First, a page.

Most importantly, do not leave this to chance. Just as you create a marketing plan, plan your outsourcing. Post as much as you can to social media yourself and especially the comments on posts, congratulatory remarks, and conversations in which you engage prospective clients, but if you must, it is ok to outsource the posts themselves.
8. Limit Social Media Accounts
That said, limit the number of social media accounts you use. With more than 200 out there, it is impossible to use them all (unless you are a major corporation and even then, it could be overkill). Most experts agree that between 2 and 5 social media platforms are sufficient to properly engage your target market/audience without wearing yourself out.
Choose your favorites and stick to those. For business purposes, one which is a must is LinkedIn. LinkedIn is social media for business networking, so make that one of them. Facebook is largely for personal relationships, but the site is moving to compete on the business side. Twitter, of course, can be very effective if used properly.
If your business offers plenty of cool items that look good in images, Pinterest would be a sound platform.
The point is, keep social media accounts to a manageable level for the best results.
9. Pay Attention to What is Posted
Which brings us to point number nine. If you have too many social media accounts you are trying to juggle, you will be unable to pay attention to what others post (either those you follow or those posting on your behalf).
You need to pay attention to what others post because someone may add a post about a problem that your company can solve. They may post something that you feel a need to respond to in some way. Maybe they just had a baby. Congratulate them. They will remember it. Perhaps they just celebrated an anniversary. Send them an online greeting card.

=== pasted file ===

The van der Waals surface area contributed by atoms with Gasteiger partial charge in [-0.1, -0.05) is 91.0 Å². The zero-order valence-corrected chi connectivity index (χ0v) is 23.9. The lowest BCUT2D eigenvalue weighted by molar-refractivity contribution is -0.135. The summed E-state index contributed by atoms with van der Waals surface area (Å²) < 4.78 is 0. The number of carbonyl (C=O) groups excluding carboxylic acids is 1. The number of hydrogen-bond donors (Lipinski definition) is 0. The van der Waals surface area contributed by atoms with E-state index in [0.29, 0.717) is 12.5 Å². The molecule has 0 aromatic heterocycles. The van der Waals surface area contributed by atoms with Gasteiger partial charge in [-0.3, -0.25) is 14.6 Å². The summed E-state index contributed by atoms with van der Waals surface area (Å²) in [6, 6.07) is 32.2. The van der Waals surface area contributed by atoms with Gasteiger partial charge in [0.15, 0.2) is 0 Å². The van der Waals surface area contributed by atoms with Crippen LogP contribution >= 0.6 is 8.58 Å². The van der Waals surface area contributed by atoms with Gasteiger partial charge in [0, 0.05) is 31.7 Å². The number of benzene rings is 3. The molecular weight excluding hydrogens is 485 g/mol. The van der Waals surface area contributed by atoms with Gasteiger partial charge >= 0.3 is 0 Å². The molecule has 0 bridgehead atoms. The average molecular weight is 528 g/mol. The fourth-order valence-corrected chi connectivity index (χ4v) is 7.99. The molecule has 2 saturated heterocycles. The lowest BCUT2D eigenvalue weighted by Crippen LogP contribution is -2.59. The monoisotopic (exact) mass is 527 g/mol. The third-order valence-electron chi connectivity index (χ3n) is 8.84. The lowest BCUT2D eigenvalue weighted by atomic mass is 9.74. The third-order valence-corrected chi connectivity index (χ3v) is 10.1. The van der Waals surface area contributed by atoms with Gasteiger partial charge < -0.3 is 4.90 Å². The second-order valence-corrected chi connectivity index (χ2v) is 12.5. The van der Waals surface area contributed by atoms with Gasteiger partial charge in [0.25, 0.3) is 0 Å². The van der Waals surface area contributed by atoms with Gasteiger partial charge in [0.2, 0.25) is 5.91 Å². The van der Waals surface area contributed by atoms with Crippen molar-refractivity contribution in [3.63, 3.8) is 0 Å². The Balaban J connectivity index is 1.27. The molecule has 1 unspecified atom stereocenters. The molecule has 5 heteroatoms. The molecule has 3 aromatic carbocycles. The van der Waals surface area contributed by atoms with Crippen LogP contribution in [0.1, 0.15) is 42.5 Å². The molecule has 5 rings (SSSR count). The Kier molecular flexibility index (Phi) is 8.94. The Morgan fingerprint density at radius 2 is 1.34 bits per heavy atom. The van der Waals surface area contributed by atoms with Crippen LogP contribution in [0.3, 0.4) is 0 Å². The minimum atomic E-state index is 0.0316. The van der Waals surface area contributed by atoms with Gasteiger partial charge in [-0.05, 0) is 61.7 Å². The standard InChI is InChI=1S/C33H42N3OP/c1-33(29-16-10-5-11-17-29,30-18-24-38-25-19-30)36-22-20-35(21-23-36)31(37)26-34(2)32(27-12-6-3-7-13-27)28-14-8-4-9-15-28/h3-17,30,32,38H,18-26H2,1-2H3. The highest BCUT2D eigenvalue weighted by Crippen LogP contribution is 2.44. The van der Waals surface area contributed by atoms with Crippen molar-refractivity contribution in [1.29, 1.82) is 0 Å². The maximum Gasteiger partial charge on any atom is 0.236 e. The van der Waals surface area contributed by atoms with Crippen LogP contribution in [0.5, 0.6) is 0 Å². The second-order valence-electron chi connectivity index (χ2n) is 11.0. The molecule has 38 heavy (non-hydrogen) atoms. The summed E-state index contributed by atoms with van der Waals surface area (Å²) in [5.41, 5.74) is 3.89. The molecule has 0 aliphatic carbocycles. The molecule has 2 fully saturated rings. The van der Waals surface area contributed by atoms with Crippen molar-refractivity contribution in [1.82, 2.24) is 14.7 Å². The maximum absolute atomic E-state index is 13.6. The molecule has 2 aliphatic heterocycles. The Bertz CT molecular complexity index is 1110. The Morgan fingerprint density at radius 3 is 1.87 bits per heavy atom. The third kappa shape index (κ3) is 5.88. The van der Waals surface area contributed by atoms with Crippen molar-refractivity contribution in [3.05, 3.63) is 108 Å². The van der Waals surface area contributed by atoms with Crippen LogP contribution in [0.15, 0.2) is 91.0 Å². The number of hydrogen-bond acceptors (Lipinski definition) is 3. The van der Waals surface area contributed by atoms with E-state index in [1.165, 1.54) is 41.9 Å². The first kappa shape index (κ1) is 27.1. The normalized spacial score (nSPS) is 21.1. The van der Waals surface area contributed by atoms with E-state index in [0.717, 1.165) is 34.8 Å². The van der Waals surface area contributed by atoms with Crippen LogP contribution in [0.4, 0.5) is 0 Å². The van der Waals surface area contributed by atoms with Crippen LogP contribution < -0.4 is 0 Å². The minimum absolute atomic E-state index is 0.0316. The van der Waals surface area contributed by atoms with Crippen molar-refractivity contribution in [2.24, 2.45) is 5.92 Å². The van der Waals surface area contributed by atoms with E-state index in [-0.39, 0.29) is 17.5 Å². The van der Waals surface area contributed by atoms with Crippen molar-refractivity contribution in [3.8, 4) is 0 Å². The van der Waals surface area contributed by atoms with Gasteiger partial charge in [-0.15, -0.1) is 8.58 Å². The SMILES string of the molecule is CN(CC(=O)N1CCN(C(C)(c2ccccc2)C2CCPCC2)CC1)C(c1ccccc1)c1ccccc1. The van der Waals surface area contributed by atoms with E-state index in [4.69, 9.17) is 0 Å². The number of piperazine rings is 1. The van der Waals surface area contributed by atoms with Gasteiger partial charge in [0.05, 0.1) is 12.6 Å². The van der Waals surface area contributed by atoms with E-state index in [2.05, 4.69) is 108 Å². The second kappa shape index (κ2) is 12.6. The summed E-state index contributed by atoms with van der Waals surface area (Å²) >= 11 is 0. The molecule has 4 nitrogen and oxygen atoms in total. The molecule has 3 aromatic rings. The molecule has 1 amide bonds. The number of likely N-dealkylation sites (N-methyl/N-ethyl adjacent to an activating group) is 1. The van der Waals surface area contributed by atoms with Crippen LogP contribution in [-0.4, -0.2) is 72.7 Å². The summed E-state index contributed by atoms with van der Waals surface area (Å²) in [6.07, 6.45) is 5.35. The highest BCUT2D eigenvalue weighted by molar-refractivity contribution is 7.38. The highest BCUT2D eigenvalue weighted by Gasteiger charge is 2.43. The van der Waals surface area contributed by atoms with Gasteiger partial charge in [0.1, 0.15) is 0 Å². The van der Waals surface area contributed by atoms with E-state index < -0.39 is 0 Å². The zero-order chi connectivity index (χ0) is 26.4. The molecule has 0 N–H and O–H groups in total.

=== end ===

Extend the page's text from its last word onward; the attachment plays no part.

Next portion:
Maybe one of your employees added something that would not be appropriate to the business. You cannot make sure it is removed unless you see it and further, you cannot address it so it may happen again.
Treat your social media account as you would a social gathering in your office. Pay attention to what goes on and address needs as you deem appropriate.
10. Track Results using Google Analytics
This last one will be a challenge for many business/website owners because many do not yet know how to use Google Analytics. However, it is well worth the time and effort to learn how. Alternately, you can hire a freelancer for this as well (Here I am).
Google Analytics allows your to get a snapshot into how well social media is working for you. In addition, you can add links from posts you included on social media so that Analytics will track how well the posts perform. This will provide you with valuable insights into how best to spend your time and money. You know…ROI?
With Google Analytics, you can gauge how well content is performing throughout your site, via social media networks, from Adwords campaigns, or any other way that people find your site and engage with you.
Parting Words from Oakes Writing on Top 10 Tips/Principles for Social Media Success